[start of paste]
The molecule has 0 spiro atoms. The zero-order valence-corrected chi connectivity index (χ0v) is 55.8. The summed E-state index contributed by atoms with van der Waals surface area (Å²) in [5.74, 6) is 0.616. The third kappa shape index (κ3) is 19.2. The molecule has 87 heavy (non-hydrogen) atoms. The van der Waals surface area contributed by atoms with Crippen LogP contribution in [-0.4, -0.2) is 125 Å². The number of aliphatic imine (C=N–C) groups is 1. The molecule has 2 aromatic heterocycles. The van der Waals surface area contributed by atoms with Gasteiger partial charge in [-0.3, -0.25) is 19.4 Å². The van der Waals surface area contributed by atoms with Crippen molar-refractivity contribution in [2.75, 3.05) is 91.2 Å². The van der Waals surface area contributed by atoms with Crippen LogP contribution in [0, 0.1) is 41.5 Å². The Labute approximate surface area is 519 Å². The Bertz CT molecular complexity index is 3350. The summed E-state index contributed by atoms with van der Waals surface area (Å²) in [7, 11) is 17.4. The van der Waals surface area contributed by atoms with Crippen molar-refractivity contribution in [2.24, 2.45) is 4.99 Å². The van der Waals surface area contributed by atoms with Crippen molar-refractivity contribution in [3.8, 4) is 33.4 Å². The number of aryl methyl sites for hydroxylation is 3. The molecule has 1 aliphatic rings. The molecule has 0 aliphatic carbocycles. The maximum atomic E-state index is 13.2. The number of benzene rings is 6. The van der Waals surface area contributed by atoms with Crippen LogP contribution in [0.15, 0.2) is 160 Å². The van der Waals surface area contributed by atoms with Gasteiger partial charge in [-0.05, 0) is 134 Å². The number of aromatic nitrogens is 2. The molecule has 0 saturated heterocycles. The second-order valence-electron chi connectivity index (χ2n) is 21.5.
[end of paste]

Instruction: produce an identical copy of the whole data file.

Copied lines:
The molecule has 0 spiro atoms. The zero-order valence-corrected chi connectivity index (χ0v) is 55.8. The summed E-state index contributed by atoms with van der Waals surface area (Å²) in [5.74, 6) is 0.616. The third kappa shape index (κ3) is 19.2. The molecule has 87 heavy (non-hydrogen) atoms. The van der Waals surface area contributed by atoms with Crippen LogP contribution in [-0.4, -0.2) is 125 Å². The number of aliphatic imine (C=N–C) groups is 1. The molecule has 2 aromatic heterocycles. The van der Waals surface area contributed by atoms with Gasteiger partial charge in [-0.3, -0.25) is 19.4 Å². The van der Waals surface area contributed by atoms with Crippen molar-refractivity contribution in [2.75, 3.05) is 91.2 Å². The van der Waals surface area contributed by atoms with Crippen LogP contribution in [0, 0.1) is 41.5 Å². The Labute approximate surface area is 519 Å². The Bertz CT molecular complexity index is 3350. The summed E-state index contributed by atoms with van der Waals surface area (Å²) in [7, 11) is 17.4. The van der Waals surface area contributed by atoms with Crippen molar-refractivity contribution in [2.24, 2.45) is 4.99 Å². The van der Waals surface area contributed by atoms with Crippen molar-refractivity contribution in [3.8, 4) is 33.4 Å². The number of aryl methyl sites for hydroxylation is 3. The molecule has 1 aliphatic rings. The molecule has 0 aliphatic carbocycles. The maximum atomic E-state index is 13.2. The number of benzene rings is 6. The van der Waals surface area contributed by atoms with Crippen LogP contribution in [0.15, 0.2) is 160 Å². The van der Waals surface area contributed by atoms with Gasteiger partial charge in [-0.05, 0) is 134 Å². The number of aromatic nitrogens is 2. The molecule has 0 saturated heterocycles. The second-order valence-electron chi connectivity index (χ2n) is 21.5.